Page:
..they seem to be devolving into something even more angry and hateful towards one another…

…the chasm between people seems to be growing greater and wider, and even more uncrossable,…

and the people on the other side are starting to be categorized as Other, “those people are crazy,” “they are criminals,” “they are stupid”,

Even the categories are starting sound familiar from today’s parable: rich/poor, educated/uneducated, white/black, good/bad…

We are starting to literally not see each other…and that is the sin of today’s parable.

That’s what widens the chasm between us and makes it so difficult to cross.

Now, there are multiple ways of dealing with this kind of problem, particularly as it relates to political divisions.

I know one person who, in a past presidential election, actually canceled her television and newspaper subscriptions…

…because she simply couldn’t bear to engage with such a broken process.

In today’s election, that would also mean closing your Facebook and Twitter accounts, and cancelling the internet.

Her strategy for dealing with the chasm between us was to withdraw from it completely.

More than simple withdrawal from the political process, many people are actually experiencing an even more profound apathy, or at its worst, cynicism,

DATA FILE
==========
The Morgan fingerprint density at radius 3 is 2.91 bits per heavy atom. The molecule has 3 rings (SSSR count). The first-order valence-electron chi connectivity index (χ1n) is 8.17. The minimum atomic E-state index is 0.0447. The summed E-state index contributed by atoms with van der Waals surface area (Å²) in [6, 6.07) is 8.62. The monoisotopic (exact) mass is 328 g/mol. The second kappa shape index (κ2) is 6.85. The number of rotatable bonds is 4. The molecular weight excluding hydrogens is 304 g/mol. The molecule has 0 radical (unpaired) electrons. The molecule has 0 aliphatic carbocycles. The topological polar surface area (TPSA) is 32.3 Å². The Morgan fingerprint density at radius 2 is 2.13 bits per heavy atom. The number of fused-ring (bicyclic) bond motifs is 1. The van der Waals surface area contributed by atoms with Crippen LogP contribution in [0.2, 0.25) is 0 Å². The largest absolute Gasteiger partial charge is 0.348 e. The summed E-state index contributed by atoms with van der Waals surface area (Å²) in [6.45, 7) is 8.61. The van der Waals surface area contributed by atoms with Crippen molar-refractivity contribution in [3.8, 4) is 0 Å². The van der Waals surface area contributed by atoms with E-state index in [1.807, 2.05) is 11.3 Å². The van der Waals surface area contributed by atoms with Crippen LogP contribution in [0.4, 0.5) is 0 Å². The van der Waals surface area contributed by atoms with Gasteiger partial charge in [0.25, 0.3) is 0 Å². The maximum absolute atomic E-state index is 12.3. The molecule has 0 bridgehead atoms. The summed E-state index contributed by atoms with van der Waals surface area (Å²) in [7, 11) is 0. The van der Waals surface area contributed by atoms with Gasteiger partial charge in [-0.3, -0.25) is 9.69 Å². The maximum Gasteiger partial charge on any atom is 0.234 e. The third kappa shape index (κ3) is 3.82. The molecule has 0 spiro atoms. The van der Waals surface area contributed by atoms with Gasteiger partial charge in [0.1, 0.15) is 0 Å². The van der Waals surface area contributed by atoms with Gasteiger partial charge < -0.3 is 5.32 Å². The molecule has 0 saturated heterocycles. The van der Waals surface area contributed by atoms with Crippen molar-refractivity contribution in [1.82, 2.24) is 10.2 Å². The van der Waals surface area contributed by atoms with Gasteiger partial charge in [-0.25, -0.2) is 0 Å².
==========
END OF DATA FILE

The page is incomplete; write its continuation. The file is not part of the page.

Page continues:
such that they choose not to vote or engage with the political process at all.

They find the political system so disheartening, so broken, that they actually give up their own power, their own voice, their own ability to make a difference.

And the chasm stays just as it is, maybe even grows a little wider.

Another person I know, who is deeply passionate and committed to his beliefs, reacts to the current political situation with anger.

It’s actually kind of difficult to have a political conversation with this person, even if you agree with him, because he gets so mad about things.

There is passion and energy and a deep love of his country behind his words, but his words are not really productive.

Because, for those of us who are already painfully feeling the brokenness of the political system…

such anger either makes us more angry, or it makes us less willing to engage on the issues.

We just devolve into emotional reactivity, and we lose the ability to have perspective.

And the flames of anger and difference burn a little hotter, and the chasm is still unbridgeable.

I’m sure you know people like these two also, maybe you yourself are even one of them.

Sometimes I am.

If the sin of today’s parable is Dives and Lazarus’ inability to see each other, to cross the chasm between them…

…then as people of faith, perhaps we need to look at how it is that we see each other, particularly as it comes to our political selves.

Contrary to popular perception, there is actually a lot of broad consensus between political parties on some key issues,